Kaikoura Business People Talk About Their Post-Quake Survival Fears for the Town.

local-businesses-in-kiakoura

“As Kaikoura enters what is meant to be peak season, businesses are worried for their livelihoods. Some of those businesses headed to the local pub to talk to Checkpoint.”

Small business people in Kaikoura talk to John Campbell about life in the township; and the long, hard road back to some semblance of normality. Click on the above image to listen to the interviews

Some are coping better than others with post-quake hardships.

The interviewees in order of appearance are :

Dave Mckee – Kaikoura pharmacist, who is worried about nappies, fans and getting his car serviced.  He says “thank goodness for beer, beer is a wonderful substance”

Mel Skinner – Runs Esses Wine, who says all their wine survived the quake and they’re managing to trade outside the town with local help from Rod Fathers fishing tours.

Dwayne Fussell – Owner of Coastal Sports, who says his shop survived fairly well, but most of his customers are locked out of town and he’d really love them back. However, his online business is being well supported.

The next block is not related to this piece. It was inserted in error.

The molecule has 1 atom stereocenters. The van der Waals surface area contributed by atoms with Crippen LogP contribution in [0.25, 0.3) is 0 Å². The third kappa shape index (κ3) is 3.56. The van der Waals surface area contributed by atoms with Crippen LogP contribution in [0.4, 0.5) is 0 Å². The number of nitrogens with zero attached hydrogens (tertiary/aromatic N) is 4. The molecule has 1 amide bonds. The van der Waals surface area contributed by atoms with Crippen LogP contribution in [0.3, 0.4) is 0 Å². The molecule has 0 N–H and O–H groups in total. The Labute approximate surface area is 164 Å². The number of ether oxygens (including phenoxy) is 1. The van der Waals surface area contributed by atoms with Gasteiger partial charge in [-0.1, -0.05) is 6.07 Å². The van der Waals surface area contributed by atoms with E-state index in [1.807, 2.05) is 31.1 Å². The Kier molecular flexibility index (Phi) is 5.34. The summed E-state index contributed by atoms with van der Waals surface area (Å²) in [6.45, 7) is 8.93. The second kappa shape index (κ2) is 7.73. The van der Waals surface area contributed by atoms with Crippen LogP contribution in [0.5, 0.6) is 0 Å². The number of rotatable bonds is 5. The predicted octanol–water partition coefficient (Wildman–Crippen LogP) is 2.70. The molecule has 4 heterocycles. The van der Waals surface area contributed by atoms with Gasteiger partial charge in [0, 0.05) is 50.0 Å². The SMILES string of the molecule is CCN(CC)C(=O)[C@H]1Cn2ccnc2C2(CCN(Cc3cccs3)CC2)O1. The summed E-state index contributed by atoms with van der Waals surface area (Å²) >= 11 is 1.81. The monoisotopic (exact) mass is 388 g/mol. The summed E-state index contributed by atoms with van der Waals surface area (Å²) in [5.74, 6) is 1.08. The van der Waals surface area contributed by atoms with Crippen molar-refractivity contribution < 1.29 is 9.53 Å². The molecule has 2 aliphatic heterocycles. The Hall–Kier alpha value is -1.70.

Daniel Jenkins – Owner of Kaikoura Cheese. A lot of his product survived the earthquake and he’s still managing to trade despite a lack of milk. He’s getting his product out by boats. He’d like to see the community spirit continue after the town recovers from isolation caused by the quake. He wants to keep the “humility and humanity” happening.

Fiona Nicholson – Owner of Hapuku Lodge and treehouses. The lodge requires a few cosmetic repairs and “minor things like water to sort out!”. She says she’s pretty tired and involved with talking about insurance. The business is not currently open, but they’ve set themselves the ambitious goal of being open by 1 December. They’ve had some cancellations and some fresh bookings from December onwards.

Our thoughts are with the people of the town who desperately need a passable road to the country and the restoration of their water and sewerage infrastructure. When one considers that Christchurch still is having infrastructure problems 6 years after its quake, and many structures were damaged in Wellington during the Kaikoura quake, the outlook isn’t too good for the small seaside town.

The onus now is really on the government to help the town get back on its feet and put money into rebuilding the damaged infrastructure – some of it constructed fairly recently.

As Christchurch has demonstrated, resilience planning is something that New Zealand doesn’t do at all well and it has a fairly reactive culture when it comes to natural disasters. Something that needs to change in a country that straddles tectonic plates and appears to be entering an era of increased earthquake activity.

 

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